Karen

 
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Old 12-06-2011, 04:33 AM   #23
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Re: Pituitary Resistance to Thyroid Hormone

Real quick but I'll be back. I've got an out of town appt today. I don't wanna go!!!

The skin is 100% TRa (Thyroid Receptor Alpha). Therefore, it responds normally to excess thyroid hormone. The skin is hyper. I have a nickel allergy but my scratching was way beyond anything that would be considered normal. I would scratch raw, especially at night when it was at it's worse. When I was about 14, the dermatologist recommended Shepard's Cream Lotion. I still use it. It was the only thing I found that ever helped.

Does she get frequent infections or complain about her ears much? I'm curious about something. My doc made a comment that I suddenly have normal ear wax. He was tickled pink and kept looking at it, saying I'd never had normal wax production until recently. It was kinda funny how excited he was over it. He thinks it's the gamma globulin infusions but I think it might be having the thyroid under control.

 
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Old 01-11-2012, 12:12 PM   #24
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Re: Pituitary Resistance to Thyroid Hormone

Hey, accessn12.. (and everyone else!)

I recently saw one of your posts from 06' about having a high TSH and T4, and wanted to get in on one of your more recent threads. This is my first post on a board, so bear with me! I received my results yesterday (I don't see the endo until the 19th) and I am thoroughly confused, on top of feeling terrible. Let me back up..

I'm a 29 y/o female.
I had gallbladder surgery on 9/15/11 after my liver started to fail. I was in the hospital for 8 days, and removing my gallbladder was a last effort at getting the liver to work again, which worked. At my follow up with my surgeon, on 9/20/11, I mentioned worsening fatigue so he tested my thyroid. My results at that time were:

Normal TSH, Low T3, High T3 Uptake, Normal T4, and Chol was 265.

As my symptoms started to get more numerous and worse, I called the surgeon to check on my lab results (another f/u wasn't needed for my surgery and I didn't think anything of the thyroid test, attributing fatigue to everything I just went through) He mailed me the results on 12/15 and called me to refer me to an endo. Of course, I couldn't get in until 1/19/12.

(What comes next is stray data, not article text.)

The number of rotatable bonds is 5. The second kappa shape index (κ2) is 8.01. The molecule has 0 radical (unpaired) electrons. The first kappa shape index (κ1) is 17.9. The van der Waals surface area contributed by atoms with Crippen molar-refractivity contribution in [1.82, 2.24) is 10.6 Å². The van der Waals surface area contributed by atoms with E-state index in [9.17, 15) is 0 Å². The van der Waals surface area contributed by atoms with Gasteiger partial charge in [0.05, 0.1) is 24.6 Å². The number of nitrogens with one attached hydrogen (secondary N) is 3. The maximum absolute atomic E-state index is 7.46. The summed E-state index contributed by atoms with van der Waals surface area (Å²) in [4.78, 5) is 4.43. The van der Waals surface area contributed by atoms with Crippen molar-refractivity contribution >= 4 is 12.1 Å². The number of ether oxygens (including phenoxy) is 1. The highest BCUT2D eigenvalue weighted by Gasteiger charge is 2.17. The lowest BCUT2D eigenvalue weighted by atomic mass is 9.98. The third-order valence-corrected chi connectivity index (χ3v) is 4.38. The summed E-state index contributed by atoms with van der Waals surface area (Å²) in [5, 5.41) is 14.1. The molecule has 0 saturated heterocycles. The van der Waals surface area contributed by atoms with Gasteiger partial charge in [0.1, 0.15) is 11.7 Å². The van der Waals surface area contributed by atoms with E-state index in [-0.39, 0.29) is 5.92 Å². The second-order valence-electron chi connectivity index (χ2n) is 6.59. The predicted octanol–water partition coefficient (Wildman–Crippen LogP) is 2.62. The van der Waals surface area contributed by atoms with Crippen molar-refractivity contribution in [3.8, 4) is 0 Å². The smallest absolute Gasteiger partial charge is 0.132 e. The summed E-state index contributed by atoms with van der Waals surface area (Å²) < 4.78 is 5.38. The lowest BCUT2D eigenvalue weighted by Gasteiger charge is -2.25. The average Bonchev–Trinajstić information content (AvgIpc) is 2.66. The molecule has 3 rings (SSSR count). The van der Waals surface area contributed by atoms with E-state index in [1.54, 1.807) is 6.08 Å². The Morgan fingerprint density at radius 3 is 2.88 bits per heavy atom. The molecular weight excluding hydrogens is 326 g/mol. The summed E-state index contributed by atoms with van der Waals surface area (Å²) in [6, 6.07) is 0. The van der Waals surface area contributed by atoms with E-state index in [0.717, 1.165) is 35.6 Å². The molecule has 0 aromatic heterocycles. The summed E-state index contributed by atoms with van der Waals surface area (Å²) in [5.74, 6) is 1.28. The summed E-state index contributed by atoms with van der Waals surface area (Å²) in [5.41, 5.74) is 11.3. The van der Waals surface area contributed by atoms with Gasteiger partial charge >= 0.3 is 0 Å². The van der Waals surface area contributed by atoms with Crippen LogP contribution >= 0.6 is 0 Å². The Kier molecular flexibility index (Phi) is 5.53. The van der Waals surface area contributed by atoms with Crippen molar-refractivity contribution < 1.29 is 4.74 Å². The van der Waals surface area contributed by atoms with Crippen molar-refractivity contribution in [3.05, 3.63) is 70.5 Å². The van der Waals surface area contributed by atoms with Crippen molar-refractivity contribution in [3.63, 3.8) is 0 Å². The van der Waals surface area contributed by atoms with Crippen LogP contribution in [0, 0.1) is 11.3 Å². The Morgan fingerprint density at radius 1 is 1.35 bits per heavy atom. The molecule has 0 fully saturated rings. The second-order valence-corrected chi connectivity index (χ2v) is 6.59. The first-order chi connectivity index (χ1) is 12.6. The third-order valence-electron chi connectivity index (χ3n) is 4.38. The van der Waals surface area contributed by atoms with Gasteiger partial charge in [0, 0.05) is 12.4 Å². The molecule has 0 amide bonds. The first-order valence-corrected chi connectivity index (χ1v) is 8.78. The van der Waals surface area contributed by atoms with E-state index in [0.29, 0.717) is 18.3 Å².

My list of symptoms started to get worse and impede my work and daily life, so a couple nights ago I went to a primary care doc who ordered another round of labs (at my request) and gave me a muscle relaxer and pain reliever to get me through. I received my results last night:

Low potassium, High TSH, High T3, High T4, and Chol still high.
My thyroid is also very enlarged, and he said he could feel the entire outline of it, as well as swollen lymph nodes throughout my neck.
S/N: My grandpa had his thyroid removed after some nodules burst.

So.. Any input would be greatly appreciated!

Thanks much.

 
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Old 01-11-2012, 03:03 PM   #25
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Re: Pituitary Resistance to Thyroid Hormone

Hi, bldlove. I'm a little braindead. I've had a few problems (other than the thyroid) going on. The thyroid's been behaving, for once, while everything else falls apart. Boo hoo, woe is me. I could gripe forever but that's enough. I'll whine some other time.

Did you receive a paper copy of the lab results or just told the results? What's needed is for you to post the thyroid lab results with the lab reference ranges. There's various forms of the T4 and T3 tests. It's important to know which ones they are so the name should be written here exactly how it is on the lab report.

Helen

 
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Old 01-11-2012, 03:48 PM   #26
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Re: Pituitary Resistance to Thyroid Hormone

Hey Helen- Thank you for getting back to me so quickly. I hope your other problems resolve sooner than later.

I have the paper copy of all of my labs (a must in my book)

9/20/11
Triiodothyronine (T-3), Serum: 45, Low 55 - 170
Resin T3 Uptake, Serum: 40.2, High 22.5 - 37
Resin T3 uptake RATIO: 1.34, High .75 - 1.23
Thyroxine (T4), Serum: 5.3, 4.2 - 13
TSH-ICMA: .88, .5 - 4.8


1/09/12
TSH3 ULTRA-SENS: 5.37, H 0.55 - 4.78
TOTAL T3: 209, H 60 - 181
THYROXINE T4: 12.5, H 4.5 - 10.9
T3 UPTAKE: 22.7, 22.5 - 37
T7 (calculated): 2.84, 1.25 - 4.80
POTASSIUM: 3.3, L 3.5 - 5.5


I realize they are not excessively out of range, but apparently my body thinks they are with the amount and severity of the symptoms it's throwing at me! Thanks again.

Last edited by Blndlove2; 01-11-2012 at 03:49 PM.

 
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Old 01-13-2012, 06:38 AM   #27
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Re: Pituitary Resistance to Thyroid Hormone

It always seems to be later than sooner. Always gotta be a battle.

Another thing to add to your book of musts is having Free T3 and Free T4's done instead of Totals. The endo will probably order the right ones. If not, run.